How do you implement new projects when you don’t have the budget dollars available? Creative cost savings. There’s gold in them thar bills.
According to Jim Leonhard, President of VorCOMM Communications, LLC, a company that specializes in telecommunications billing optimization, “Most organizations spend little attention to improving their global communications cost effectiveness and lack a baseline to compare and to measure improvement.” After all, with your overflowing e-mail inbox, desk inbox and SMS inbox, who has time for the detailed and painstaking work that it takes to optimize your billing? It is easy to default to status quo because your vendors generally bill you a predictable amount that combines many products and services into one invoice; often with hundreds of pages of detail. The invoice total just is what it is, right? Wrong. Leonhard continues, “Companies often look at their communications cost as a matter of fact – if it’s in my budget and the cost is in line to what I paid last month, then it must be correct.” Depending on a multitude of factors, most companies can save 10-30% off of their existing telecommunications bills. This can be done by combining accounts, discovering incorrect charges and optimizing current accounts to leverage better pricing. Even tax rates and utility charges can be incorrect, where retroactive credits can be obtained. One or two dollars saved? Nope. Depending on your budget size and spending, there are potentially millions of dollars of “free” money.
How does it happen and how can you make it happen most productively (and lucratively)? Commitment. It requires an almost exclusive focus and dedication, rather than being an “as-time-allows” activity. You will get the best return and more savings if you dedicate an internal resource or external vendor to the effort. Dive into the details and initially look for the low-hanging fruit. Over many years, your company may have multiple accounts with the same vendor for the same and/or different locations; you may have phone lines and data circuits that are no longer in use that you are still unknowingly being charged for. You may even be paying long distance rates that were negotiated years ago when the average cost was higher than it is today. Your cellular phone contracts may have reverted to a more expensive rate following a discounted period. Your telecom provider will likely give you a special discount for consolidating multiple existing service contracts into a new co-terminus contract, which will actually be easier to manage. Also, if your company has an affiliate (a parent/sister/subsidiary) company, and you both use the same vendor for a product or service, you can both leverage your relationship to get better pricing, without even having to make any changes. Similarly, if you have multiple offices, all managed independently, global billing optimization becomes a matter of information gathering and coordination. The savings potential is staggering.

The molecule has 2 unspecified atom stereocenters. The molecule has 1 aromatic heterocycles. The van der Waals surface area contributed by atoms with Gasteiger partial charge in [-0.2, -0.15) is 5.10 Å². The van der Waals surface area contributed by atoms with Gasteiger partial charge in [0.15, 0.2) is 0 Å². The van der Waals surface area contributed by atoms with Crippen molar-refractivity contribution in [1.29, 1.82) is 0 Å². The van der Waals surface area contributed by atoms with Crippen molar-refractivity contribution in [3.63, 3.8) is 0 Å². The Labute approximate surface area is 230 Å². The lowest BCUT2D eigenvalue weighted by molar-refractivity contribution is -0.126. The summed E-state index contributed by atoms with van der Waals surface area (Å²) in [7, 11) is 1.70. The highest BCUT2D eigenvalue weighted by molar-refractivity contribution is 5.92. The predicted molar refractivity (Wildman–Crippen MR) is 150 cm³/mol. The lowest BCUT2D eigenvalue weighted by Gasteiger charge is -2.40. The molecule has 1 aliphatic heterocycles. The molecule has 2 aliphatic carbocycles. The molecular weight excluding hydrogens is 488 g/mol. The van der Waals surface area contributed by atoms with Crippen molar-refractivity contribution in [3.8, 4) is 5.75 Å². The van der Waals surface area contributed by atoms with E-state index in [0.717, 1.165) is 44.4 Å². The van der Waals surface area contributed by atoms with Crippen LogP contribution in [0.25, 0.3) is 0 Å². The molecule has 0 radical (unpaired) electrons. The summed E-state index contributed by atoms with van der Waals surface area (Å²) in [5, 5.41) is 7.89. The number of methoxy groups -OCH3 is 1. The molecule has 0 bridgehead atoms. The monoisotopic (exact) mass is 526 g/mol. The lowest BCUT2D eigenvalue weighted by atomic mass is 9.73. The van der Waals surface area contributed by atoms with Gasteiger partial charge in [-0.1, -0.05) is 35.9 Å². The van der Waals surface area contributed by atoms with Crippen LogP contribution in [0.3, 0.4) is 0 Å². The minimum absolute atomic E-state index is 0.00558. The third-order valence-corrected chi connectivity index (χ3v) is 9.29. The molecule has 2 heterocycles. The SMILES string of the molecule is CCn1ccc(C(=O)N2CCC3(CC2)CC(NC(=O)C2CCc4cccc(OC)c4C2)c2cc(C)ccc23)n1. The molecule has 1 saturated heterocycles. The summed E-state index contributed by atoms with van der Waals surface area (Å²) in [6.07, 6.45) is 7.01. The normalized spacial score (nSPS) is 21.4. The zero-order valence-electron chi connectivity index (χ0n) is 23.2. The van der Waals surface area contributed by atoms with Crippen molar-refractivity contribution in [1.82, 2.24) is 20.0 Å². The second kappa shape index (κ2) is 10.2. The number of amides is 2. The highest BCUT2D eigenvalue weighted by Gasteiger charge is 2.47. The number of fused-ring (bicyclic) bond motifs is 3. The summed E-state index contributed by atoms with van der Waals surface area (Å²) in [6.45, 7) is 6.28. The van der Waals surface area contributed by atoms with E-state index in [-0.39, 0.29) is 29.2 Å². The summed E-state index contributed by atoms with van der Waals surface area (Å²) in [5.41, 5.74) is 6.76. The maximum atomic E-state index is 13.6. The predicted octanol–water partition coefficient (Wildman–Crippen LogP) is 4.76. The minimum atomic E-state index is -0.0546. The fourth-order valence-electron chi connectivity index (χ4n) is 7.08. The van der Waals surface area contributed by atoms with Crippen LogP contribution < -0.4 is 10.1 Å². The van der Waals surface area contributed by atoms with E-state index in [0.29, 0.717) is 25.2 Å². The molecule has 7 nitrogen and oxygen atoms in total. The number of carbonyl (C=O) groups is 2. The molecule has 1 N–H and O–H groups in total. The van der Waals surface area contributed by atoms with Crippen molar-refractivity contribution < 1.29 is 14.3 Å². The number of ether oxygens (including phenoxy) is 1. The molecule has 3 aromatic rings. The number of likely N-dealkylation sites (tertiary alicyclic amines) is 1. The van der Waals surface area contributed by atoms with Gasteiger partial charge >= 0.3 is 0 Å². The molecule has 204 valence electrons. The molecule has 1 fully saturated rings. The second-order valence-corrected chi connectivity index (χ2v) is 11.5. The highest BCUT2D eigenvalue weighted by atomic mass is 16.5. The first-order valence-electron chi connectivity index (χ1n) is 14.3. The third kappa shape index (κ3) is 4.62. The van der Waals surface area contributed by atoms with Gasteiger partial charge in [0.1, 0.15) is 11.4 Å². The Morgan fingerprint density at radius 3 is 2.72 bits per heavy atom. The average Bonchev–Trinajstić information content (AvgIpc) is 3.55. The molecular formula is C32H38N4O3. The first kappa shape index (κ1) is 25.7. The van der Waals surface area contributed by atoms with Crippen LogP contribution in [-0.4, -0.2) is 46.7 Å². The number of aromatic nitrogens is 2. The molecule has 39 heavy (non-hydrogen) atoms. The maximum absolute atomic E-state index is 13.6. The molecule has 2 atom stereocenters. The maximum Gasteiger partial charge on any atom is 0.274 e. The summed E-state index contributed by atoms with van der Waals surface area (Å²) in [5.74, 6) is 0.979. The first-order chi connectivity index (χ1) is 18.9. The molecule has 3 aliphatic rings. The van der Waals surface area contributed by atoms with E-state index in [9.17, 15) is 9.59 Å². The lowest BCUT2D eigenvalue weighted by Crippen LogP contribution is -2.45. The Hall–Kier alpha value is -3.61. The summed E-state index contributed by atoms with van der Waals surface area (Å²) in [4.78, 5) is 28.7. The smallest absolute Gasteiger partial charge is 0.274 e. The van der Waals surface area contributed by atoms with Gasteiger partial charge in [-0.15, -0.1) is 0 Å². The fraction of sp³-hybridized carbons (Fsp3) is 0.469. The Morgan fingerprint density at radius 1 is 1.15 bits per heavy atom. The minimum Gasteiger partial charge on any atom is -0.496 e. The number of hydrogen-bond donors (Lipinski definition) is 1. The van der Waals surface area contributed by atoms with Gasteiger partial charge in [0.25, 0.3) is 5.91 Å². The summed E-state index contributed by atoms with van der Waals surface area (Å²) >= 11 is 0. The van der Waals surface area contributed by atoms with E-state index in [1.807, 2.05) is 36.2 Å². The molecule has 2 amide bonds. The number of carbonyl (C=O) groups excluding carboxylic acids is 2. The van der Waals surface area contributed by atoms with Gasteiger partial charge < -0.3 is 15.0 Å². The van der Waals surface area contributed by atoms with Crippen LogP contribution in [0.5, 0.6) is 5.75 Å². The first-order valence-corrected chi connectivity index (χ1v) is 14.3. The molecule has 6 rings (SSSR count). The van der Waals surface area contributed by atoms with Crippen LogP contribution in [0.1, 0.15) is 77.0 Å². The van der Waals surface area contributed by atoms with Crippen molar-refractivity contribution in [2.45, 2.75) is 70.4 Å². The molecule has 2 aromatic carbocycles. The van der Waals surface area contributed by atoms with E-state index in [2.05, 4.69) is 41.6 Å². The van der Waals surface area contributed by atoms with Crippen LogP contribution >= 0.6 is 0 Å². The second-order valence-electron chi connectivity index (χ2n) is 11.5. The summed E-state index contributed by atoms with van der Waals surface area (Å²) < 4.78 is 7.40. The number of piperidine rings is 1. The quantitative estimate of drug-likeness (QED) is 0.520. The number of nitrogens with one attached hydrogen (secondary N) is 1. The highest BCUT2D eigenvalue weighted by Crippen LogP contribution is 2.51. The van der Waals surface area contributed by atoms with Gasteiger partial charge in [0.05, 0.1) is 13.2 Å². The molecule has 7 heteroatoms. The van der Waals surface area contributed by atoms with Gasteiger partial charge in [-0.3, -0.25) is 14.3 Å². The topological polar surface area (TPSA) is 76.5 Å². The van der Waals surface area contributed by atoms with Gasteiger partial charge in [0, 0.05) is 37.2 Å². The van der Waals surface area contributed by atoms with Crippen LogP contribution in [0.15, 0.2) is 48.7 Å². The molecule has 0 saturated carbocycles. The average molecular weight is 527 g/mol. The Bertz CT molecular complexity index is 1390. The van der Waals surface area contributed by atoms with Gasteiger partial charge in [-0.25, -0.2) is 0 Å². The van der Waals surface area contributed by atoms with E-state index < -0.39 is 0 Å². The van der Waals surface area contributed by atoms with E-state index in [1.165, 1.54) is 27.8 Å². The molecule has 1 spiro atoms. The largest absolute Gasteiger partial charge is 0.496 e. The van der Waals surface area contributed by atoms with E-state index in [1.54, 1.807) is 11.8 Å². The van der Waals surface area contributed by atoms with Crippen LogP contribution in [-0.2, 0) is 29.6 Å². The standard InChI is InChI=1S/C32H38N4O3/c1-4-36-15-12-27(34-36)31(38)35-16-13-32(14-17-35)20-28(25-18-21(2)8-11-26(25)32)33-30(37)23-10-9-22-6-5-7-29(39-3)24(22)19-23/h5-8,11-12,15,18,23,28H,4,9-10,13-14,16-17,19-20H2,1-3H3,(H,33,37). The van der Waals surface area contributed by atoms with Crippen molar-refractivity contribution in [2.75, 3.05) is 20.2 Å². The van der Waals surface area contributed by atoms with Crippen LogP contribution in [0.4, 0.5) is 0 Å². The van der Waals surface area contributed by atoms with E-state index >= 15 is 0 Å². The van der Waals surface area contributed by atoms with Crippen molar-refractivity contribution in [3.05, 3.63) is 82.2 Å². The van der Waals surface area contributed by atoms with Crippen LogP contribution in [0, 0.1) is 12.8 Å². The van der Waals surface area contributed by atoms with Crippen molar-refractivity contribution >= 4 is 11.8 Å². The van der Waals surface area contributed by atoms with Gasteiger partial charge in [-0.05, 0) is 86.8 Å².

Successfully executing such a strategy requires specific expertise; otherwise it can be a penny wise, pound foolish effort. Unless you are careful about the time spent and diversion of resources, you could spend more on trying to get the savings than you would actually save! Knowing your way around the bureaucracy of the telecommunications companies in addition to understanding what is realistic to be saved is all critical to the success of such an endeavor. “It can be tedious, exhaustive work,” says Leonhard, of the page-by-page billing review process, “sorting and tracking circuit numbers, phone lines, locations, and actual usage can be an especially complicated puzzle, but it is what we do every day.”
Billing optimization service companies generally operate on a contingency basis; they find savings opportunities, arrange and implement the actions needed, confirm the new billing rates, and in return, receive a portion (usually 50%) of the savings over a period of time (usually 1 to 2 years). With such a contingency arrangement, your costs can only go down. You would save 50% the first year or two and then 100% all subsequent years. Many companies fully use the savings to either return to their company’s bottom line or re-invest in IT.
Most often, the company’s portion of the savings realized is split between the overall company budget and the IT budget; it is a win-win for everyone, which is where the true payoff happens within IT. With a solid amount of savings freed up, you can now afford to pay for some of the “nice-to-have” items that you and your team have wanted to improve the performance and efficiency of your technology group.